Science

Study: sharks have distinct, individual personalities

Study: sharks have distinct, individual personalities

A new study hailing from Macquarie University’s Department of Biological Sciences has found that sharks have individual personalities, and these personalities are consistent across various environments. Many animal species have been found to have individual, distinct personalities (consider your cat, for example); this study marks the first time such distinct individualities have been observed in sharks.

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Pint-sized exoskeleton aims to help kids walk again

Pint-sized exoskeleton aims to help kids walk again

The exoskeleton the little boy in the image here is wearing was created by engineers from the Spanish National Research Council and rather than being designed for adults, this one is designed to help children. Specifically the 26-pound aluminum and titanium exoskeleton aims to help children with spinal muscular atrophy known as SMA. The simple act of walking could help stave off potentially deadly side effects of the disease.

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Science says tall people are more productive at work

Science says tall people are more productive at work

Science has had a lot to say about being tall — studies have shown everything from higher potential earnings throughout one’s life to increased happiness and more. A new study has found that being tall may also be a sign that you’re more productive than your less-tall peers, something based on the long-term monitoring of more than 5300 men in Indonesia. Across a seven-year time span, researchers found that taller men were more productive than shorter peers, something they based on hourly earnings.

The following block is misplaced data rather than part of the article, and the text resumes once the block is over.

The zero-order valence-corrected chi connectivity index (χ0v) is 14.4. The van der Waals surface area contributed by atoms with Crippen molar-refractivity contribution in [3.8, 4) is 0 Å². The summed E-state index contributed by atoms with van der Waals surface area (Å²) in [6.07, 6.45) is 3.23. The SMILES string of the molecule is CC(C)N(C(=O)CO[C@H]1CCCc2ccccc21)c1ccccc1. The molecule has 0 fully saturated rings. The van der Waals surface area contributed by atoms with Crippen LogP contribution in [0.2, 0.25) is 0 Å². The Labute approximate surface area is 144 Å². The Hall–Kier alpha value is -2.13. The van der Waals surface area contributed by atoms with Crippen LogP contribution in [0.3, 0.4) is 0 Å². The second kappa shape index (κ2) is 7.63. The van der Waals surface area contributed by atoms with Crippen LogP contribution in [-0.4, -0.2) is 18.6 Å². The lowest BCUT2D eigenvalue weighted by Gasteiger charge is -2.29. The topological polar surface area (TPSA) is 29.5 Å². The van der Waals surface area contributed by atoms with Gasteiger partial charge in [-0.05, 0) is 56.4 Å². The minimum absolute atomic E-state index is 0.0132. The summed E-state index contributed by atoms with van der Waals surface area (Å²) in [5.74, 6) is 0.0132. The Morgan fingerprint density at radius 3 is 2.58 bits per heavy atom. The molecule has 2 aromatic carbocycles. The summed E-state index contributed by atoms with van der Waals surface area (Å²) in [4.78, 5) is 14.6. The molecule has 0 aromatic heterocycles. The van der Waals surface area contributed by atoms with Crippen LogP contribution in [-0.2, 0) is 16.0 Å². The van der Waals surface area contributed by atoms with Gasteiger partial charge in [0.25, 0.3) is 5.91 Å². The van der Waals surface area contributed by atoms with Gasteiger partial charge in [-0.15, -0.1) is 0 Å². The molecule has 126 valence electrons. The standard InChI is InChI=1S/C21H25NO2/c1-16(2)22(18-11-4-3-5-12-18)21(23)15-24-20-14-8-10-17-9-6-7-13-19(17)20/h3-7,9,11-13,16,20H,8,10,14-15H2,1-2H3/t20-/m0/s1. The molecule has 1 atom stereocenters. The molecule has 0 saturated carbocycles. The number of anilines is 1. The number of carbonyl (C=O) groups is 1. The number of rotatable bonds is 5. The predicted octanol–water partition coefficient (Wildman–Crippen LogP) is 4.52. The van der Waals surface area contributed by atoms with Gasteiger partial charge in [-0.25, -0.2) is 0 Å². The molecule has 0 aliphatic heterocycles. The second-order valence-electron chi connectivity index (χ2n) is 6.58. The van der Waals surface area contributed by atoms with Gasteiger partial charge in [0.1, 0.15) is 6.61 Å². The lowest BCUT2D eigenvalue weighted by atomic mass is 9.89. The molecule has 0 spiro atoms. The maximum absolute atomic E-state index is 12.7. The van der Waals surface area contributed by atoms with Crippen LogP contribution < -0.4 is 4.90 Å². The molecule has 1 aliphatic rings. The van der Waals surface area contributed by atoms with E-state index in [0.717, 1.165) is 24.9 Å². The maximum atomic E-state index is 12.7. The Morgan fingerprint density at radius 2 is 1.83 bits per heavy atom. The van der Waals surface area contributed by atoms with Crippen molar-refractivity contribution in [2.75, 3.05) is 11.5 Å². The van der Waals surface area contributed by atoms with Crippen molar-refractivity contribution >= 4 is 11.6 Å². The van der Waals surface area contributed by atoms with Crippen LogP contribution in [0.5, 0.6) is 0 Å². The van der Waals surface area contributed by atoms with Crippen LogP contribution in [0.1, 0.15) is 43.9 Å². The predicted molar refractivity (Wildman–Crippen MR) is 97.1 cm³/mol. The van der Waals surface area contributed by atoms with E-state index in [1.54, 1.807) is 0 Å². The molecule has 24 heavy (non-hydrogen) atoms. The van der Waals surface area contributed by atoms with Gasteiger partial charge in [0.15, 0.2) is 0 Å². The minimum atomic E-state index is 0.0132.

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Bionic Leaf is more efficient than photosynthesis

Bionic Leaf is more efficient than photosynthesis

If you remember elementary school science, photosynthesis is the process used to create energy by plants. Scientists Daniel Nocera and Pamela Silver from Harvard have created what they call a bionic leaf that is able to use solar energy to split water molecules and hydrogen-eating bacteria to produce liquid fuel. The system is said to be more efficient than natural photosynthesis.

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Study: archerfish can learn to accurately recognize human faces

Study: archerfish can learn to accurately recognize human faces

Fish are generally regarded as dumb, but maybe that’s not a fair assumption. At least one type of fish, the archerfish, is able to recognize human faces, according to a new study. Researchers with the University of Queensland in Australia and the University of Oxford found that archerfish can learn to recognize different people with a pretty high level of accuracy, doing so despite its lack of a superior visual cortex, the kind found in primates.

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BEAM inflatable ISS module hatch opened for the first time this week

BEAM inflatable ISS module hatch opened for the first time this week

In late March, a resupply capsule lifted off and headed to the ISS and among the gear and supplies on board was the Bigelow Expandable Activity Module known as BEAM. After many weeks of work, the BEAM module was finally inflated and astronaut Jeff Williams entered the BEAM module for the first time this week. Upon entering the new module, Williams checked sensors, installed air ducts, and reported to controllers on Earth that the module was in working order.

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Zika virus breakthrough: researchers find protein that inhibits infection

Zika virus breakthrough: researchers find protein that inhibits infection